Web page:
Georgia: Country-Specific Street Art

Street Art as a Response to Violence by the Clergy

The below painting appeared in multiple places in the central streets of Tbilisi. It was part of the protest wave against violence organized by some clerics of the Georgian Orthodox Church. On May 17, 2013, priests led a mob of thousands against a small-scale demonstration that in turn was organized against homophobia. The mob chased and beat the peaceful rally participants in the narrow streets and in public transport. During these developments cameras captured an image of a priest holding a taburetka (the Russian word for “stool” in turn borrowed from French and still in common use in the Caucasus) and attacking with it the bus and people around it. As a result, the taburetka became a symbol of the church-motivated violence against human rights activists.

Caucasus Edition

“Condemn Taburetka”. Artist: Unknown. Location: Rustaveli Avenue, Tbilisi, Georgia. Photo Credits: Maia Shalashvili. Date of the Photo: February 9, 2014.

Following the developments of May 17, 2013, another stenciled message appeared in the underground passage on Rustaveli Street in Tbilisi. The passage is in front of the Kashueti Church and Tbilisi Gymnasium N1. Its location, accessibility by thousands of people on a daily basis makes it popular among street artists. For the same reasons, the street art depicted on the walls of this passage is subject to stricter judgment and “censorship” by those who disagree with its form of expression or messages.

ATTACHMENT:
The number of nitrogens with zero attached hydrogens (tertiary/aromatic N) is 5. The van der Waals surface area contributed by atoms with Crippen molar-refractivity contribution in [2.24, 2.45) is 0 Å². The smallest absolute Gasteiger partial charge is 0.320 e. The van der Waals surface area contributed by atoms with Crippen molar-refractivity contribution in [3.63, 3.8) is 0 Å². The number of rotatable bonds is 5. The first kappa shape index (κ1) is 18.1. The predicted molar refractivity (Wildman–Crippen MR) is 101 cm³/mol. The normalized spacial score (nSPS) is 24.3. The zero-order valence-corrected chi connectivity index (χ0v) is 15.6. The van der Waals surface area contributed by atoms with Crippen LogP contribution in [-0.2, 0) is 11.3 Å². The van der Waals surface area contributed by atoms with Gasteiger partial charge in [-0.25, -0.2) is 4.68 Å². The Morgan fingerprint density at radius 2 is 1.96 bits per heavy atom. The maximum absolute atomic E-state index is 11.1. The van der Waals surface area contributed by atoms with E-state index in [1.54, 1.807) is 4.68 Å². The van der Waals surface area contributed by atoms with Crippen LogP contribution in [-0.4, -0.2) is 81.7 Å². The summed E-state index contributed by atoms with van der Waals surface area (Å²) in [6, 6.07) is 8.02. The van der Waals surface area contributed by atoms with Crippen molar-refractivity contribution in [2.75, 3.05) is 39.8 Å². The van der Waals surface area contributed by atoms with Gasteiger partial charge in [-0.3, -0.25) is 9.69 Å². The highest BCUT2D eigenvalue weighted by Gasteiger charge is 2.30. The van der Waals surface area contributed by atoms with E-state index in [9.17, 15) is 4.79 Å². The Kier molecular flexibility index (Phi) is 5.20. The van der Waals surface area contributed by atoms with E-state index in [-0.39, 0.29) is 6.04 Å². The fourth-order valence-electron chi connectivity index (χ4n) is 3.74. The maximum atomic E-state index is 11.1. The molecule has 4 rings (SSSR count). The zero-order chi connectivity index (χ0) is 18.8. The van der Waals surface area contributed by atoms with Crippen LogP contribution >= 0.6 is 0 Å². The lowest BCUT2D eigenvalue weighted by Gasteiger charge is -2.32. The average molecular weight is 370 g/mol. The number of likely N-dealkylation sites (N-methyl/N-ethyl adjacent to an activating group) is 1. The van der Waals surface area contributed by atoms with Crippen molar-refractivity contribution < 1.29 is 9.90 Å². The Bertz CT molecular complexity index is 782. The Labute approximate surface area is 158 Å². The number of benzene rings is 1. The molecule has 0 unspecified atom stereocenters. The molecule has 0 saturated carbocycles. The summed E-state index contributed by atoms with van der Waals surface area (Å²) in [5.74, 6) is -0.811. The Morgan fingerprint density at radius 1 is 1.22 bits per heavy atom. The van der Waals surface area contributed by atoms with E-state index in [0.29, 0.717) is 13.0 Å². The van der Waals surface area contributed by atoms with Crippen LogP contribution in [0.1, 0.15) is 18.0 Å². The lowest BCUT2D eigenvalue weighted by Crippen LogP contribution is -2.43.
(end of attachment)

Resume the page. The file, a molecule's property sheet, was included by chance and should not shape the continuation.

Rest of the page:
The words in the below stencil are an allusion to a phrase from the Gospel of John 8:1-11 in the Bible, where Jesus stops the mob from attacking the woman “caught in adultery”. In the story, the mob wants to stone her to death, and Jesus tells them, “Whichever one of you has committed no sin may throw the first stone at her”. Hearing this, the mob retreats. The message of this work reminds of the double standards of the Georgian Orthodox Church. Soon the message was painted over.

Caucasus Edition

“Whichever one of you has committed no sin may throw the Taburetka first”. Artist: Unknown. Location: Rustaveli Avenue, Tbilisi, Georgia. Photo Credits: Maia Shalashvili. Date of the Photo: June 2, 2014.

Another message containing a hint was painted nearby – two hearts, a tiny one and a bigger one with respective writings underneath “The Heart of the Priest” and “The Heart of Jesus”. Similar to the previous one, it was also painted over.